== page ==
Washington head coach Lindsay Meggs isn't a staunch believer in teams of destiny, but he's getting close to becoming one as his Huskies continue to shock the college baseball world by finding ways to win games, especially late.
This Washington program is like a tale of two teams over the past year. The Huskies compiled a 24-32 overall record and finished seventh in the Pac-12 Conference in 2013. Then, even with several experienced players back from last year's club, UW was unanimously picked to finish near the bottom of the conference standings this season.
The Huskies, now 37-11 overall, 19-5 in the Pac-12, are sure proof that what's expected isn't always what transpires.
Though the Huskies still have two weeks left to the regular season, they're in excellent shape to make the NCAA postseason, host an NCAA Regional, and crazy of all, they're within striking distance of getting back into the mix as a protected top eight national seed. But first things first for these Huskies, they're also gunning for the Pac-12 title with a series against Oregon State -- a team they remain one game back of in the standings -- this weekend.
Jeff Brigham and Washington have taken the nation by surprise. (UW photo)
"There's been some talk about destiny, the timing of our ballpark, things like that. But it really just boils down to our older guys rising to the challenge this season," Meggs said. "After dealing with some injuries and some other things last season, I felt like this team had a chance to take a step forward this year. It's all coming together for us and with this group we never really feel out of a game.
"Who knows, maybe it's our turn for once?"
The Huskies, who haven't reached the NCAA postseason since 2004, have made some significant improvements across the board this spring. For instance, the Huskies finished last season with a .275 batting average. This year? .291. The Huskies finished the '13 campaign with a 3.88 earned-run average. This year? 3.31. The Huskies hit just 10 homers last year, and have 24 so far this season, while finally, the offensive unit had a .345 OBP last year. This year? .376.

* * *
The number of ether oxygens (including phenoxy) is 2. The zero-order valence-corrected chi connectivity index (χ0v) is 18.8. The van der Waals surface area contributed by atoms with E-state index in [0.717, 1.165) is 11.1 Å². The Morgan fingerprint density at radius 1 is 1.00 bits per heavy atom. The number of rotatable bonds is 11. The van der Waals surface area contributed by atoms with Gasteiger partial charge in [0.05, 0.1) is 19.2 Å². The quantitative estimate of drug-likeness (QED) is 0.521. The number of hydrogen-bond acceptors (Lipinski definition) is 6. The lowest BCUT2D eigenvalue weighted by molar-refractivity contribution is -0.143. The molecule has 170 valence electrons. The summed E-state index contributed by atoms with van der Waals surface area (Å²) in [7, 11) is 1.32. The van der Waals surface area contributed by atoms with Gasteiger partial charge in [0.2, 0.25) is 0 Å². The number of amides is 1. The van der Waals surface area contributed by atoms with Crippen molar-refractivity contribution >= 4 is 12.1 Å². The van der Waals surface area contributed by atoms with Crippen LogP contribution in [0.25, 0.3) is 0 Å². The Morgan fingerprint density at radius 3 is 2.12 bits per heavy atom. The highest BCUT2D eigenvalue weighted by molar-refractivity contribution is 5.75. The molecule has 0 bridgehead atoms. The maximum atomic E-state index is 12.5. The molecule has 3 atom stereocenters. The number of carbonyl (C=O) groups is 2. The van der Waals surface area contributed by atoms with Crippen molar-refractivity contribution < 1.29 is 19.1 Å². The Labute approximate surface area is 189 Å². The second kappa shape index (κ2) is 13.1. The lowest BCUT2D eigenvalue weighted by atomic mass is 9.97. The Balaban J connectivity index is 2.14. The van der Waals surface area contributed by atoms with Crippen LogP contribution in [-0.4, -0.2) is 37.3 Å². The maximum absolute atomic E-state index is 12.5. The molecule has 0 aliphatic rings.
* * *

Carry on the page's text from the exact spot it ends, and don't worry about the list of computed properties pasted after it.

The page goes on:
"The fact that we've been able to stay healthy and our guys have been in there in the lineup the entire season has been big for us," Meggs said. "This is, without a doubt, the most consistent lineup I've had in my five seasons here. All of these guys have gone through some real battles in this league, and have seen pretty much everything. This is just a unit that's talent and has been through the trenches in this league."
From an offensive perspective, the list of players who have made notable improvements this spring is impressive. Brian Wolfe is the most improved hitter on this team, raising his batting average from .233 last season to the outstanding .382 it is now, along with four homers and 32 RBIs. Meanwhile, imposing Trevor Mitsui has increased his power production and is hitting .354 as opposed to the .262 average he compiled last season, and catcher Austin Rei, who's a very steady defender, has increased his batting average from .220 to .322.
"I've always thought pretty highly of Austin [Rei] as a defensive catcher. I think he's one of the best in the league, if not the best, but he's really hitting the ball well right now," Meggs said. "Wolfe has been a real presence for us, while Andrew Ely, like last season, continues to produce well for us."
The balance with this club comes way of the pitching staff. Jeff Brigham, who has a fastball up to 96-98, is arguably one of the nation's elite Sunday starting pitchers, while Tyler Davis is a consistent, quality, Saturday starter, and Jared Fisher is a big arm righty who can either be very good, or can struggle. The Huskies also are benefitting from a surprisingly stout bullpen that includes righthander Troy Rallings and lefthander Will Ballowe, among others.
Rallings is a particularly interesting arm for the Huskies. The 6-foot-2, 215-pounder, has recorded eight saves and tallied a 1.79 ERA in 27 innings of work. He doesn't possess an overpowering fastball, but does have a wipeout slider that has continued to develop this spring.